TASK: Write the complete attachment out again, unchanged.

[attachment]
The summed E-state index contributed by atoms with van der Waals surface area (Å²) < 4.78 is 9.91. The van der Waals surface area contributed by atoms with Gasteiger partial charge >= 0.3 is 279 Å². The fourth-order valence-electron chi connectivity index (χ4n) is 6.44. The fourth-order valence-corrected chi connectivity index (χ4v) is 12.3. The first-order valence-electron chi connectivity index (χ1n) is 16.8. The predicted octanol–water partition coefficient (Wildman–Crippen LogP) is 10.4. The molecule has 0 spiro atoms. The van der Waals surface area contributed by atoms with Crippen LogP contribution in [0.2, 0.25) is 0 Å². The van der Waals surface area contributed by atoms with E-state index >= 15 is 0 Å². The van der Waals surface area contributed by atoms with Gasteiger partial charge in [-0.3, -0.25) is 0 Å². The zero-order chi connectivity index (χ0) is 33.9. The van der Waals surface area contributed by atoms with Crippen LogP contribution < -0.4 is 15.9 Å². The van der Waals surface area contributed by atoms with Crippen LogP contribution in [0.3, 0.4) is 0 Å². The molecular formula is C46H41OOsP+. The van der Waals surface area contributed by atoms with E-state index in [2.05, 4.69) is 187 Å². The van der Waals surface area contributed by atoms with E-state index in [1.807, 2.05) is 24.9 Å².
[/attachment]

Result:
The summed E-state index contributed by atoms with van der Waals surface area (Å²) < 4.78 is 9.91. The van der Waals surface area contributed by atoms with Gasteiger partial charge >= 0.3 is 279 Å². The fourth-order valence-electron chi connectivity index (χ4n) is 6.44. The fourth-order valence-corrected chi connectivity index (χ4v) is 12.3. The first-order valence-electron chi connectivity index (χ1n) is 16.8. The predicted octanol–water partition coefficient (Wildman–Crippen LogP) is 10.4. The molecule has 0 spiro atoms. The van der Waals surface area contributed by atoms with Crippen LogP contribution in [0.2, 0.25) is 0 Å². The van der Waals surface area contributed by atoms with E-state index >= 15 is 0 Å². The van der Waals surface area contributed by atoms with Gasteiger partial charge in [-0.3, -0.25) is 0 Å². The zero-order chi connectivity index (χ0) is 33.9. The van der Waals surface area contributed by atoms with Crippen LogP contribution < -0.4 is 15.9 Å². The van der Waals surface area contributed by atoms with Crippen LogP contribution in [0.3, 0.4) is 0 Å². The molecular formula is C46H41OOsP+. The van der Waals surface area contributed by atoms with E-state index in [2.05, 4.69) is 187 Å². The van der Waals surface area contributed by atoms with E-state index in [1.807, 2.05) is 24.9 Å².